The other day I had a friend over for dinner. Seeing as my 30th birthday is fast approaching (5 more days, what debauchery can I do while still under the guise of my 20s?) he brought over a cheeky birthday card (quite literally, a guy with nice bum cheeks on the front). It’s awesome that all my friends are so accepting of my delicious dirtiness – I am honoured to be THAT friend…HAHAHAHAHAHA! After we had laughed at it, he asked me where he should put it. He wanted to leave it out, but didn’t want me to ‘get in trouble’ with my attendants. We both reasoned that I am an adult, and should be able to do what I want. While this is true, I couldn’t help feeling awkward about it when it came to my attendants.
Finding the ‘Dude’ in My Disability: How being both Queer and Crippled has Re-constructed my Maleness and Masculinity20 Oct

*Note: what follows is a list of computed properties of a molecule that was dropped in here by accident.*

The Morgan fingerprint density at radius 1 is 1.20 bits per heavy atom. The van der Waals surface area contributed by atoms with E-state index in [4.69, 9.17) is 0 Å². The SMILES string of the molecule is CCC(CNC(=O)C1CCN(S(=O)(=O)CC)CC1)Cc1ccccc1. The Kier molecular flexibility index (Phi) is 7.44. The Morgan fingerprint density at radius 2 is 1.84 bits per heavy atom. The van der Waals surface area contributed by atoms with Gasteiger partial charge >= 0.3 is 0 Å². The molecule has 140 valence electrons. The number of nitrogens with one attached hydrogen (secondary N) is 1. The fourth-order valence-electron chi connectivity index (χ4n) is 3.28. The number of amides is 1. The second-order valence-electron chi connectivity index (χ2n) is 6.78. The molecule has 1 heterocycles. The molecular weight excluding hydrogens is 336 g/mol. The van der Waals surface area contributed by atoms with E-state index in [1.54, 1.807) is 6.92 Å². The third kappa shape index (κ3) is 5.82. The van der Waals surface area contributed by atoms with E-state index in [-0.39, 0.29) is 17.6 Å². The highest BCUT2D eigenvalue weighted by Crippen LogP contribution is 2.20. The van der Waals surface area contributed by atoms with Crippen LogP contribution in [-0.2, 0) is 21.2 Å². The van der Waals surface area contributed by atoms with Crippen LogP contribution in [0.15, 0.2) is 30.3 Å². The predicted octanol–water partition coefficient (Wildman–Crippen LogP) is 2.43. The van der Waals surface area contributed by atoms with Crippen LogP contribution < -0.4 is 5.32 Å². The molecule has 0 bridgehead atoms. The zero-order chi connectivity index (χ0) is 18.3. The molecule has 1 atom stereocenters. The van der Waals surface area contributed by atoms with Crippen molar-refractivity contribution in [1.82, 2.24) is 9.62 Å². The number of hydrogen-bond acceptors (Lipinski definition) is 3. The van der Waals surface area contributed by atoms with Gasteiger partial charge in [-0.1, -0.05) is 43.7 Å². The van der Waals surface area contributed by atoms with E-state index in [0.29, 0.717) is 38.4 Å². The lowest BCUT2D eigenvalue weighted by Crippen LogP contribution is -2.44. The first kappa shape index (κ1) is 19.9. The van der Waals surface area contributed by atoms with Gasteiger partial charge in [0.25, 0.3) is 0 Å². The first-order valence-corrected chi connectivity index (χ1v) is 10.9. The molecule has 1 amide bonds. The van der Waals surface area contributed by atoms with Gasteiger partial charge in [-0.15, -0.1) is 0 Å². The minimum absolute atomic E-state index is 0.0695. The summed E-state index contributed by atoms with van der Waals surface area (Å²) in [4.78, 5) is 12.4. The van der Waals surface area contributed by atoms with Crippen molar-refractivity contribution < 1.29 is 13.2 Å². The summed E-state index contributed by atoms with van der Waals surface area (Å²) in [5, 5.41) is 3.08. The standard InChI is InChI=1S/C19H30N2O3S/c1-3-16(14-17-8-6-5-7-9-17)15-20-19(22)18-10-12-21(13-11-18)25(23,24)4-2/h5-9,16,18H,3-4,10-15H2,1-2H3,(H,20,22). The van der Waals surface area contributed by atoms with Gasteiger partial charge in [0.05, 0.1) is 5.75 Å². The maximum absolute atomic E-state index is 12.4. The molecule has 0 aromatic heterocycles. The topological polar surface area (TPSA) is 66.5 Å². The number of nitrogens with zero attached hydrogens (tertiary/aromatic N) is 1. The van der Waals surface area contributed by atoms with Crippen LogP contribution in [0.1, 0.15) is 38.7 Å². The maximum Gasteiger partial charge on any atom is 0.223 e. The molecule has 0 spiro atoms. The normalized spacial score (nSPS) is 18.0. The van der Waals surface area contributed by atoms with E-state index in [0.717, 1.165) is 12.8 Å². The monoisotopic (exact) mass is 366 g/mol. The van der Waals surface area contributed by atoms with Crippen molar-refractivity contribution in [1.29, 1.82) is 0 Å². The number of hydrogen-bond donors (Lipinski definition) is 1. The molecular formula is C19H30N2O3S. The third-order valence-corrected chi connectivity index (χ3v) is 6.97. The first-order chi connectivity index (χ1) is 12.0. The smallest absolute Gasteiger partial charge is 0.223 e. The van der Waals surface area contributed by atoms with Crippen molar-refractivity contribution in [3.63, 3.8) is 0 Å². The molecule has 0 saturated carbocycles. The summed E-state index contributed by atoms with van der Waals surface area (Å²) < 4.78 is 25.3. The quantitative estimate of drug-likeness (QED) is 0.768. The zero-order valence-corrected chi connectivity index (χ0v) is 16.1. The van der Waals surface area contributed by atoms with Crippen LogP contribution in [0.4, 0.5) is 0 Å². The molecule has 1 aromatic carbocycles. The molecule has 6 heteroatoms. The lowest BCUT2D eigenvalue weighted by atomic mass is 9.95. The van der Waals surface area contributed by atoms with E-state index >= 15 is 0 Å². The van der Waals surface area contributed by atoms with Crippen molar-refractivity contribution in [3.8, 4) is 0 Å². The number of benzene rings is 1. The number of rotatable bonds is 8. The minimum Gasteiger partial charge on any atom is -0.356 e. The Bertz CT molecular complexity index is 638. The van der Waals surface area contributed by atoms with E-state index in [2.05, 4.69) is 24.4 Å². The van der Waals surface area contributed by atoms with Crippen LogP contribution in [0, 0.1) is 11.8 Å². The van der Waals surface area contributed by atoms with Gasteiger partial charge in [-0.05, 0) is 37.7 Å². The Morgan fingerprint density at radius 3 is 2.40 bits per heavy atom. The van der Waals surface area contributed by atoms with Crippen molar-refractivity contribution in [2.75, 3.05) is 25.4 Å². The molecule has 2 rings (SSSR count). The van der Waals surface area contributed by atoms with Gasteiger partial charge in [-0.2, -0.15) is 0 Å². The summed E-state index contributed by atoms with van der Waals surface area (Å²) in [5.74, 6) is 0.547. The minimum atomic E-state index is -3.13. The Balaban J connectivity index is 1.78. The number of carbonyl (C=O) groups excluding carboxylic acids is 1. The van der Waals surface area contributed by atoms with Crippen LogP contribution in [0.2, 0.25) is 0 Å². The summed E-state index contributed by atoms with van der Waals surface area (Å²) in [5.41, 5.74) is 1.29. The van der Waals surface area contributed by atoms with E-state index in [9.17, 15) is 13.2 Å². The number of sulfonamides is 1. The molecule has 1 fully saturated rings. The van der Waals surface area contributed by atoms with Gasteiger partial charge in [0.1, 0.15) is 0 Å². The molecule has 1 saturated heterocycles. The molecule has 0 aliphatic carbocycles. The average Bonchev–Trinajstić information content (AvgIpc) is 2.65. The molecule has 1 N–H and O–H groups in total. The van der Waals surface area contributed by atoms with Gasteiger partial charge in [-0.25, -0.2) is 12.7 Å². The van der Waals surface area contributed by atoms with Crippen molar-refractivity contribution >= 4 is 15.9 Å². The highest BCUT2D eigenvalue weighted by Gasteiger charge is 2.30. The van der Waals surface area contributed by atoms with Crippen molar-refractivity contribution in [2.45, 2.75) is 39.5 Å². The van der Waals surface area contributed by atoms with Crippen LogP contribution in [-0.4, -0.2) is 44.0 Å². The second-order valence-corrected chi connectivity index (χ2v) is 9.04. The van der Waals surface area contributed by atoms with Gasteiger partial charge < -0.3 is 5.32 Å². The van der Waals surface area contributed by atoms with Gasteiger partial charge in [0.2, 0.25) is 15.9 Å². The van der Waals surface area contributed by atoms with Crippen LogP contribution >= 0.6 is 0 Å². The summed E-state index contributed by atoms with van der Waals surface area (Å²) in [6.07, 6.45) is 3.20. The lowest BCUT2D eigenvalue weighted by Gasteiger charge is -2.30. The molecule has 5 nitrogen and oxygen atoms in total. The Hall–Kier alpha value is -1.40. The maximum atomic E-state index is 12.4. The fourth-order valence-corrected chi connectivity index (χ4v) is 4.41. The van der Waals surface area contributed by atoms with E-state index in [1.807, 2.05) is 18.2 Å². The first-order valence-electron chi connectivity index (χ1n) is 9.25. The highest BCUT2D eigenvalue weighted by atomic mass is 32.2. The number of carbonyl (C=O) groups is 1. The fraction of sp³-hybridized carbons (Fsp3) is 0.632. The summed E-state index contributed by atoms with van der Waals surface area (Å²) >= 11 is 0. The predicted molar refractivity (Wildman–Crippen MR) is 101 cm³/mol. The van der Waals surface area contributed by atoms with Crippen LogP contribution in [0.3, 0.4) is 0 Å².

Everybody thinks they know what it means to be a man. We all think we know that being a man means being strong, powerful and having an unforgiving sensuality that just won’t quit. We all know that being a man means you are the provider, the breadwinner, and you are self-reliant and sufficient, right? (I mean, c’mon, hasn’t every action/romantic comedy male lead been written this way for the past 50 years? Also, if I were to see a man like that in real-life, I would automatically fall to my knees. Do with that image what you like.) Imagine that, try as hard as you might, you were unable to meet the male milestones? How then would this shape who you are, and who everyone else thinks you should be?